That time I put a Raspberry Pi inside an Apple iSight because nobody stopped me
It’s a pandemic outside, many of us are working from home, and I found myself buying a webcam for the first time since the last century. I was not the only one.
The webcams out there today, they do the job. You just plug them in and get a pretty nice video feed. But they’re not exactly design icons. I thought that, maybe, we can do a little better.
Allow me to take you back to the year 2003. The iPod is still a thing. It’s playing “Hey Ya!” by OutKast. You can get an iBook in white plastic. Life is good. Apple is also selling a webcam. They call it the iSight, and it’s a beautiful piece of design and engineering. It even comes with a travel case and multiple different stands. You can find pictures of it in all its glory on Andrew Kim’s blog.
Apple hasn’t sold another iSight since 2006 and the downside of 17-year-old consumer electronics is that they are 17 years old. 640×480 is not a camera resolution anymore, it’s an app icon. Remember Firewire? I don’t.
In the year 2020, video is 4K — or at least HD. And if you’re not using some form of USB, what are you even doing? The iSight’s industrial design is beautiful, but its electronics are from another decade. This needed to be rectified.
As you may know, I have a history of stuffing electronics into beautiful household objects. I just can’t help it.
To get started, I ordered an original and unopened iSight camera off eBay. The box it came in was — of course — a perfect cube. Taking it apart was fairly straightforward. You can watch other people do it, if you like.
Why don’t we just put a whole computer running Linux in there?
With the original guts removed, it was time to figure out what to put inside. I tried a few modern webcams, but none of them would fit. Besides, I thought, why don’t we just put a whole computer running Linux in there? The Raspberry Pi Zero fits the iSight’s dimensions almost perfectly and, incredibly, it costs only $5.
Raspberry Pi recently released the High Quality Camera and I really wanted to use it for this project, but unfortunately, it’s too big for the profile of the iSight. So instead, I used the older, but smaller and cheaper, Camera Module V2. For under $30, you still get 1080p video at 30 frames per second. It just won’t have the nice depth of field of the HQ camera and its larger lenses.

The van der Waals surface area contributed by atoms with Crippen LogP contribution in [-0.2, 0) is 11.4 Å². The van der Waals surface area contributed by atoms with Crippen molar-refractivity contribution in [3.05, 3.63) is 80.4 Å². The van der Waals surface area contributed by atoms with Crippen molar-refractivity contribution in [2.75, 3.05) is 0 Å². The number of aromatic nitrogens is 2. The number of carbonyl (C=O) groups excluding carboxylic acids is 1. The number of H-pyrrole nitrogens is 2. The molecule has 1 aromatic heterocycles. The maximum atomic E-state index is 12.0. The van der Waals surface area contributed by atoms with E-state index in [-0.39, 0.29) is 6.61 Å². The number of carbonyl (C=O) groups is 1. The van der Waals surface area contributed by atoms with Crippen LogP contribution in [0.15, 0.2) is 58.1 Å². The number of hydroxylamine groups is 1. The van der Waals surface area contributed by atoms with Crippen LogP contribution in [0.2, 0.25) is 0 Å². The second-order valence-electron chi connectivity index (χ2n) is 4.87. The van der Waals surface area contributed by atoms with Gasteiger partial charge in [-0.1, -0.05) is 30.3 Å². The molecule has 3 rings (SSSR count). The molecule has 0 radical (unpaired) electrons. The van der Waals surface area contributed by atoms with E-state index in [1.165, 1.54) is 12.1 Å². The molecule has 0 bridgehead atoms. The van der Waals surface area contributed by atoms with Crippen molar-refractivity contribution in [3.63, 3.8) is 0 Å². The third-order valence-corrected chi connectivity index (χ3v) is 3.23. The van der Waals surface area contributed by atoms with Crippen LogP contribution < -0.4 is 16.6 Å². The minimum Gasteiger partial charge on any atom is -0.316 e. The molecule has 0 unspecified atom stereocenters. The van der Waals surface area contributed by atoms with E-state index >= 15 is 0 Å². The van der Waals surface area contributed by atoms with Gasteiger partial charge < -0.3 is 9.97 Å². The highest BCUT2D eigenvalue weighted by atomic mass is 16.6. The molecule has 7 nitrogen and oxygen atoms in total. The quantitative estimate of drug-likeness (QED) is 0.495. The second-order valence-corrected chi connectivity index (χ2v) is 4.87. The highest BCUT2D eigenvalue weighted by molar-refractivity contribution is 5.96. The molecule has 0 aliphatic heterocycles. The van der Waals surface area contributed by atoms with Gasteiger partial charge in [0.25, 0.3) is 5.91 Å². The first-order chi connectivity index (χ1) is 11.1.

I decided to keep only the externally visible parts of the original iSight assembly: the perforated aluminum tube, the lens cover, and the plastic inserts at the back and bottom. I tossed out the camera module, all the other electronics, and the frame holding everything together — but not before I measured all the sizes and positions exactly, so I could later reproduce them in my custom frame.
To create a 3D model of the frame, I opened the 3D design tool Fusion 360, imported models of the Raspberry Pi and camera, and sculpted an iSight-sized tube around them with all the necessary screw threads and other nooks. I sent out the result to be 3D-printed and ordered a few smaller parts like screws and cables.
I splurged on a nice 3D print with the VeroClear PolyJet material, which has an impressive resolution of 16µm. That’s perfect for details like tiny screw threads, but you could probably get away with something cheaper. Then again, details matter, even for things unseen.
Now, all that’s left is for our Raspberry Pi to pretend to be a webcam. Luckily, that’s already a thing. Being a USB webcam essentially means implementing the UVC standard and redirecting the camera’s video feed. David Hunt’s blog post explains nicely how to do just that.
So there you have it. An Apple iSight, resurrected from obsolescence by stuffing a Raspberry Pi inside. I call it the “PiSight” and there’s absolutely nothing you can do about that.
The PiSight actually works like you’d expect it to. Just plug in the USB cable and the camera will show up in your video conferencing app of choice. The image quality is quite good, possibly better than the built-in camera of today’s MacBooks.
Just in case you’re not completely taken aback by the absurdity of this project and are now considering building your very own PiSight, rest assured that I’m making everything available as open source.
The GitHub repo has a list of parts and where to get them, the 3D-print-ready model of the frame, and the source code. I’m thinking it should be possible to get the total cost down to under $150. I had to spend a bit more than that because I needed to experiment and opted for higher-end materials.
I had to leave quite a few ideas on the table to finish the project, which does open up the possibility of a V2 someday.
I would really like to make the Raspberry Pi HQ camera fit, possibly using a custom circuit board. It’s also one thing to make the camera look exactly like the original product from the outside, but it would be nice to make it my own and add some accents to the design. Then there’s this interesting iris mechanism in the iSight. You rotate the lens to open it up, which then automatically launches the (since discontinued) iChat app. I did keep the sensor that triggers this feature, so I just need to hook it up and do something interesting with it.
But all that is for another day.